The variables are very heavily dependent on each other: For example, if we know that we visited the origin at time , that is, , it really increases the likelihood that we visited the origin at times close to . But luckily, thankfully, and blissfully, the expectation of a sum is always the sum of expectations, and so
By the argument we gave in the beginning, this sum will be infinite if the random walk is recurrent, and finite if the random walk is transient. So to check if the random walk (on any graph, actually) is transient or recurrent, we only have to sum up the individual probabilities to return to the origin at time .
How do you calculate these probabilities? Well, first note that for all odd , : Every step we take to the right has to be counterbalanced at some point by a step to the left. In fact, this is the exact condition we need: For even , say , we need to take exactly steps to the right and exactly steps to the left. The probability is then just the total number of paths which take steps to the left and to the right (in any order), divided by the total number of paths there are of length . Thus
For large enough , the numerator can be approximated by (cf. good ol’ Stirling)
We can allow ourselves to use this approximation since eventually we only care about whether or not the expectation is finite or not. So even if the approximation is bad for small , or even if the calculations are off by some constant factors, this will not change the convergence or divergence of the above sum. Anyway, plugging this into our expression for the expected number of visits to , we get
We expect to return infinitely many times to the origin, and thus the walk is recurrent – .
Method #2: Escaping from finite boxes
This is a very neat method, because it explicitly shows us how hard it is for the random walk to travel long distances while avoiding returning to the origin.
Instead of looking at the infinite, rather harder-to-deal-with random walk, we can ask how a random walk behaves on finite intervals. That is, our walker will now be positioned at some point inside a corridor of length , and will randomly step either left or right until she exits the corridors through one of the sides:
We can think of this corridor as lying on the interval , so when the walker exits from the left, she returns to the origin , and when she exits from the right, she escapes to “infinity” (albeit for a very small value of infinity).
In this case we can do some exact calculations. For , let’s denote by the probability that the random walker, starting at , will exit through the right (i.e reaches “infinity”) before she exits through the left (i.e reaches ). If we already happen to start at , that probability is , so always. Similarly, if we already start at , that probability is , so . And for intermediate points, at each step we go either left or right with equal probability, so
This is a second order linear recurrence relation, with and as boundary conditions. The general way to solve these recurrences is to first try a that is proportional to for some unknown . This reduces the recurrence relation to a polynomial equation:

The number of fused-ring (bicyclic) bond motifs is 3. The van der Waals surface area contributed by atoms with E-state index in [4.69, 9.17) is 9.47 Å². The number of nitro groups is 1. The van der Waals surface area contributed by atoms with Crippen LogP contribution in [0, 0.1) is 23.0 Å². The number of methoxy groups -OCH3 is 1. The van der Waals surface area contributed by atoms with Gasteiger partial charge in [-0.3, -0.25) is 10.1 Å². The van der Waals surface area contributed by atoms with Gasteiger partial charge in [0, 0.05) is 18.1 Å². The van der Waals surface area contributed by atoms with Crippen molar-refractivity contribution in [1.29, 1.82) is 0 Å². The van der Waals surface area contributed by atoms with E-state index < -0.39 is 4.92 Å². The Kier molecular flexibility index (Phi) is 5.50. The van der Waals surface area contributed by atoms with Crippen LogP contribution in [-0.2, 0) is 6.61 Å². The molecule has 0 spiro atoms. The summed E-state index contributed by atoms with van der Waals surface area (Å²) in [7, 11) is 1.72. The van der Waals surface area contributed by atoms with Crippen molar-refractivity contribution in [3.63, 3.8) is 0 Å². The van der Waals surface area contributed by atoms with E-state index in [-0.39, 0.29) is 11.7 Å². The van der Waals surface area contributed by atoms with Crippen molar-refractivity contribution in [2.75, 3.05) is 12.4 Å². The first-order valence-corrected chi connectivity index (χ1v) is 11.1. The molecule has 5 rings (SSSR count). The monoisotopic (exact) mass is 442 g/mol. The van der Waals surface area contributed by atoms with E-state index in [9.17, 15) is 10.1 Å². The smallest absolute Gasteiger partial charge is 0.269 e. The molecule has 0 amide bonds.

Dividing by , this gives
Since there is degeneracy in the solution, our next guess is to try proportional to ; but for us , and indeed, plugging in solves the recurrence relation exactly! Taking care of the boundary conditions, the escape probability becomes
I suppose we could have guessed that from the onset, couldn’t we? Silly us.
Anyway, let’s see how this finite case helps us prove the infinite case. Towards contradiction, suppose that the random walk on is transient, and let be the probability that the walker, starting at , returns to (i.e the probability of escaping to infinity is ). In particular, for every , the probability of hitting before returning to is greater than : At the very worst, when the walker escapes to infinity, she will reach every such ; but there can also be cases where she does return to the origin, but just happens to first pay a visit to along the way. But the probability of hitting before hitting is exactly , and we seen above that it goes like . This decays to as , which contradicts the assumption that it is greater than .
Method #3: Electrical networks
This method is cool, because it freakin’ uses resistors.
This one will take a little bit more explaining than the other methods, because (a) we have to build an entire framework which converts “escape probabilities in random walks on graphs” to “voltages on networks of resistors”, and (b) I’ll show a bit more than we formally require for the proof. But it will be worth it, since afterwards we’ll be able to use this framework to prove all sorts of other things. Also, after we build this framework, the proof that is recurrent will be like one line.
A “network of resistors” is basically exactly what you think it is: First, take your favorite graph and replace each edge between vertices and with a resistor of resistance . Second, attach electrodes to various vertices, so that you can control their potential. This can be used, for example, to set a fixed voltage between two given nodes (or between a node and infinity). In the simplest case, the resistance of each resistor is . Here is an example of a resistor network:
That’s it! With a resistor network in your possession, you can now ask all your favorite question from electronics 101, like “what is the voltage between node and node ”, “how much current flows through an edge ”, and “what is the effective resistance between node and node ”. Of course, depending on the graph, these might not always be easy questions.